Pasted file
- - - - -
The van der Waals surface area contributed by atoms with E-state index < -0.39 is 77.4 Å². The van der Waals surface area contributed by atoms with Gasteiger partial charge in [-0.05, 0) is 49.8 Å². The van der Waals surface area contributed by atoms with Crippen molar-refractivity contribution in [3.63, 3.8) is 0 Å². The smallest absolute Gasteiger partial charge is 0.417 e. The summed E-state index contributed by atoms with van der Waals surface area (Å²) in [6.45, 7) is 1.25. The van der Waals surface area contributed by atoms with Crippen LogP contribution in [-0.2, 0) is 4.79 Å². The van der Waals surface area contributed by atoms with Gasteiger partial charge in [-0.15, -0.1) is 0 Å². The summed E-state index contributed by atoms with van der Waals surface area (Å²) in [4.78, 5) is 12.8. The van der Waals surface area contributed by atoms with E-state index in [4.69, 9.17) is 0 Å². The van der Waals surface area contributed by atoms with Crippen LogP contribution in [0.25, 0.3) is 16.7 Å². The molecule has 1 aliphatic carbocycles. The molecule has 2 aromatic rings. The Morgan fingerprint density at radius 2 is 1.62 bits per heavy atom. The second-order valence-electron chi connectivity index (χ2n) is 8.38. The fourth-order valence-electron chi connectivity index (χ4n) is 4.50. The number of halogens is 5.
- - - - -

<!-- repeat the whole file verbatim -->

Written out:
The van der Waals surface area contributed by atoms with E-state index < -0.39 is 77.4 Å². The van der Waals surface area contributed by atoms with Gasteiger partial charge in [-0.05, 0) is 49.8 Å². The van der Waals surface area contributed by atoms with Crippen molar-refractivity contribution in [3.63, 3.8) is 0 Å². The smallest absolute Gasteiger partial charge is 0.417 e. The summed E-state index contributed by atoms with van der Waals surface area (Å²) in [6.45, 7) is 1.25. The van der Waals surface area contributed by atoms with Crippen LogP contribution in [-0.2, 0) is 4.79 Å². The van der Waals surface area contributed by atoms with Gasteiger partial charge in [-0.15, -0.1) is 0 Å². The summed E-state index contributed by atoms with van der Waals surface area (Å²) in [4.78, 5) is 12.8. The van der Waals surface area contributed by atoms with E-state index in [4.69, 9.17) is 0 Å². The van der Waals surface area contributed by atoms with Crippen LogP contribution in [0.25, 0.3) is 16.7 Å². The molecule has 1 aliphatic carbocycles. The molecule has 2 aromatic rings. The Morgan fingerprint density at radius 2 is 1.62 bits per heavy atom. The second-order valence-electron chi connectivity index (χ2n) is 8.38. The fourth-order valence-electron chi connectivity index (χ4n) is 4.50. The number of halogens is 5.